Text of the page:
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The unnecessary wait for safety is over for 588 refugees, but the authorities keep 312 others at sea as their health deteriorates

THE unnecessarily long wait for dry land is finally over for 588 refugees aboard two activist-run rescue ships in the central Mediterranean — but hundreds more on another vessel continue to wait for their rights to be respected.

The Italian authorities gave permission today for the rescuers aboard the Aita Mari to disembark 112 survivors — some of whom have been at sea for over a week — in Augusta on the Italian island of Sicily.

The permission came after a tense couple of days on the ship, as some of the rescued grew frustrated at being kept at sea for days.

The Basque charity that runs the Aita Mari, Humanitarian Maritime Rescue (SMH), warned on earlier this week that fights had broken out between the survivors, and that some had chosen to go on hunger strike.

Fortunately, the situation calmed down quickly.

Some of the 476 people who were saved by the Sea-Eye 4‘s crew last week finally reached Italian soil this morning.

“After more than a week, an end to their ordeal at sea is finally in sight,” Sea-Eye said this evening.

“However, so far only a few people have been able to go ashore.

“In the 23 countries of origin the rescued come from, there are sometimes long-standing armed conflicts and wars. But, safe escape routes are currently only available for refugees from Ukraine.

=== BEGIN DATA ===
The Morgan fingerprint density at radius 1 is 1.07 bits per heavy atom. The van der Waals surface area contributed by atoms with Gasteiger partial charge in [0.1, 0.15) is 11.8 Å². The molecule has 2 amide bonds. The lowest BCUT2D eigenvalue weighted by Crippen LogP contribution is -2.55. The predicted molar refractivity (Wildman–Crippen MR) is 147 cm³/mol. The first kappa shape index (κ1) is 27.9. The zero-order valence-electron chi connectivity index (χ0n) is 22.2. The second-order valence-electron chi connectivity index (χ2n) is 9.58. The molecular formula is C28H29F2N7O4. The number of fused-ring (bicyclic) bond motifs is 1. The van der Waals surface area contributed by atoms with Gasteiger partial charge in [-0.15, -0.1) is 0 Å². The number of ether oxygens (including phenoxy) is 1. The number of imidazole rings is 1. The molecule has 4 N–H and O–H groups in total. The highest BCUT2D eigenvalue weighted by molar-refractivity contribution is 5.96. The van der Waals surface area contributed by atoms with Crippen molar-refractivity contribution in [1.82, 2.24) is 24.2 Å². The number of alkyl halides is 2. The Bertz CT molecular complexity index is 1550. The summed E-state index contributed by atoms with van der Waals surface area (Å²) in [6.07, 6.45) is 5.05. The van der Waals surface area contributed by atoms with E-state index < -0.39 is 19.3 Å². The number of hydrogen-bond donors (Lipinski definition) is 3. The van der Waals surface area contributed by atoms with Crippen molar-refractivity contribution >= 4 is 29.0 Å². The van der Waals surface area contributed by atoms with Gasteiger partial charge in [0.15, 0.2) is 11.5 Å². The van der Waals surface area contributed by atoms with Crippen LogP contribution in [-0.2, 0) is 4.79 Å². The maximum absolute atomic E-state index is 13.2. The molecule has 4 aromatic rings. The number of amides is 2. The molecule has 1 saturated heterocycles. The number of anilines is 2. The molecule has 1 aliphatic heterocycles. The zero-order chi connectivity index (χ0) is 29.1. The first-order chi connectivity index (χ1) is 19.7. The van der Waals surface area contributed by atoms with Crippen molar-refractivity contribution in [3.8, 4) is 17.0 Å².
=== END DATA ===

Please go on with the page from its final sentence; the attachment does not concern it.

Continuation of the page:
“We demand safe escape routes for all people seeking protection!”

Meanwhile, the now 312 people aboard the Sea-Watch 4 must continue their wait for safety, as the European authorities appear to have forgotten or are ignoring their legal duty to ensure the rescued reach a safe port immediately.

Since The Civil Fleet last reported on the ship, the Louise Michel and Nadir transferred over 22 and 29 people respectively to the much larger Sea-Watch 4.

“Last night, one person with life-threatening health problems was evacuated from the [ship],” Sea-Watch posted today.

“For the remaining 312 people on board, we urgently demand a port of safety.

“People rescued from distress at sea have the right to be brought immediately to a place of safety. It’s unacceptable that this right is repeatedly denied to them until their health deteriorates to such an extent that medical evacuation is necessary.”

Top image by Matt Hardy / Creative Commons

Published by The Civil Fleet

A news blog and podcast focused on the activist-led refugee rescue and support missions across Fortress Europe

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